The faded red gasoline pump stuck in some Pleistocene age at “34 cents a gallon” should be the first tipoff that things may be somewhat amiss inside this building a stone’s throw from the circle at Abita Springs. There is a “Twilight Zone” aura about this entire setting that’s obvious before you even get out […]
Ever notice how over the years, bathing suits have gotten smaller? This would make sense if people had gotten smaller, too. But most people have expanded. So we got to stretch less and less bathing suit over more and more skin, which means there is a lot of sunburning going on. It is bad enough […]
The sibling question is such a hard one for me to successfully answer, and I get asked it all the time. Everyone does. It is a typical “get to know you” question, ostensibly harmless: “Do you have any brothers or sisters?” I ask it myself of other people frequently. When I was young and both […]
“The MR. GO took two years to plan, two years to close, and 50 years to debate!” – Junior Rodriguez, former St. Bernard Parish President
MR GO? Mr. Go? In spite of the rhetoric following hurricanes Katrina and Rita, the average citizen still has only a vague notion of the Mississippi River Gulf Outlet – why it exists, its economic significance to the Port of New Orleans, its impact on the ecosystem, why it makes our region vulnerable and how it affects the unique culture of St. Bernard Parish.
It has always been seen by sportsmen as a pariah. In the 1950s, they recognized that it might change their fishing and hunting habits.
The MRGO was sized for post-World War II Victory Ships. No one knew (or shared) that containerized shipping was looming. Who knew the ships’ wakes, coupled with subsidence and debilitating increased salinity, would widen the MRGO from its original 650 feet to over 2,000 feet? Who knew the 40-mile wide zone of storm surge absorbing salt marsh, so productive for our fisheries, would thin and weaken?
In the absence of disaster, people tend to stay their normal course.
We seem to have several dominant, yet independent, approaches to our lives. If we’re in a profit mode, we tend to protect the status quo and accept the least interruption of our modus operandi – don’t tinker with my good thing. If we’re in a political mode, we don’t think beyond the election cycle, and our myopia enables policy makers their own myopia: to ignore or dissemble hard facts proven by science again and again. And what about forward thinkers? They may be people with their backs against the wall – with options precipitously narrowing – or maybe they’re the rare, special group that judges risk in lives against risk in dollars.
It is worthwhile to reflect on the evolution of coastal science. Sherwood Gagliano, the scientist who first revealed our delta’s geomorphology, measuring and predicting its rate of loss, has observed that before the 1970s, most coastal science focused on the exploitation of natural resources. That continues today, but coastal ecology and restorative sciences now concern themselves in dealing with the waning coastal ecosystem and the post-Macondo blowout response of coastal organisms.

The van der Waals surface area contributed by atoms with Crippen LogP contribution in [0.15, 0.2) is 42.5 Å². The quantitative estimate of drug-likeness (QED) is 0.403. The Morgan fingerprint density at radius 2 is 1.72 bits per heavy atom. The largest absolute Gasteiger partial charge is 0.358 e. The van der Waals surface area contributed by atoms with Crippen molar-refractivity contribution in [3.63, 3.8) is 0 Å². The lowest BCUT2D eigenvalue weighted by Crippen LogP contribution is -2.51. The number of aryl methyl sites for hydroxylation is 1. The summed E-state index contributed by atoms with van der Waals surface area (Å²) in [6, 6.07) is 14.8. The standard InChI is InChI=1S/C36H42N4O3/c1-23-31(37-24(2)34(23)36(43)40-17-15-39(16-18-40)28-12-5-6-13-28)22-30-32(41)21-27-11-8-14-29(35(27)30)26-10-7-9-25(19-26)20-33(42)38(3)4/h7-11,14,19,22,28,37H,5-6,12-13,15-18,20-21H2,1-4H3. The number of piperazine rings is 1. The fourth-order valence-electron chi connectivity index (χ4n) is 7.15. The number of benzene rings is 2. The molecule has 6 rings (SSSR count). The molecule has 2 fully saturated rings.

Day-by-day it becomes more apparent that we live in a region where business and political leaders publicly minimize the value of scientific knowledge. At times, the ignored scientific knowledge could arguably have saved people’s lives.
Our documentary, MRGOing, Going, Gone (working title), will premier this fall on WYES-TV, Ch. 12. Begun 10 years ago, our intent was to alert the public – again – about the potential consequences posed to Greater New Orleans by the MRGO. Then, catastrophically, Katrina happened, and we no longer have to foretell that story. The documentary will walk the viewer through pre- and post-Katrina concerns and attitudes of St. Bernard activists and politicians, the Port of New Orleans and its clients, the U.S. Army Corps of Engineers and a bevy of concerned citizens. We attempt to show how the human error argument could continue to exist in spite of a plethora of warnings, while Mother Nature clearly, predictably, suffered.
Armed with the testimony of activists and engineers, some involved for many decades, what’s the potential application for lessons learned about the MRGO as suggested in the documentary?
What is done is done, the MRGO is closed to navigation and the Port of New Orleans currently enjoys record years. We must arm ourselves with the lessons of history to address other chronic challenges along our coast. How do we resolve issues associated with: the Houma Navigation Canal or the Barataria Waterway; reconnecting Bayou LaFourche with the Mississippi River; diversions versus dredging along the river; rerouting the shipping mouth of the river, Morganza to the Gulf levees; and possibly the most difficult of all, connected to all of those challenges, climate change and sea-level rise – topics summarily dismissed by many of our elected leaders.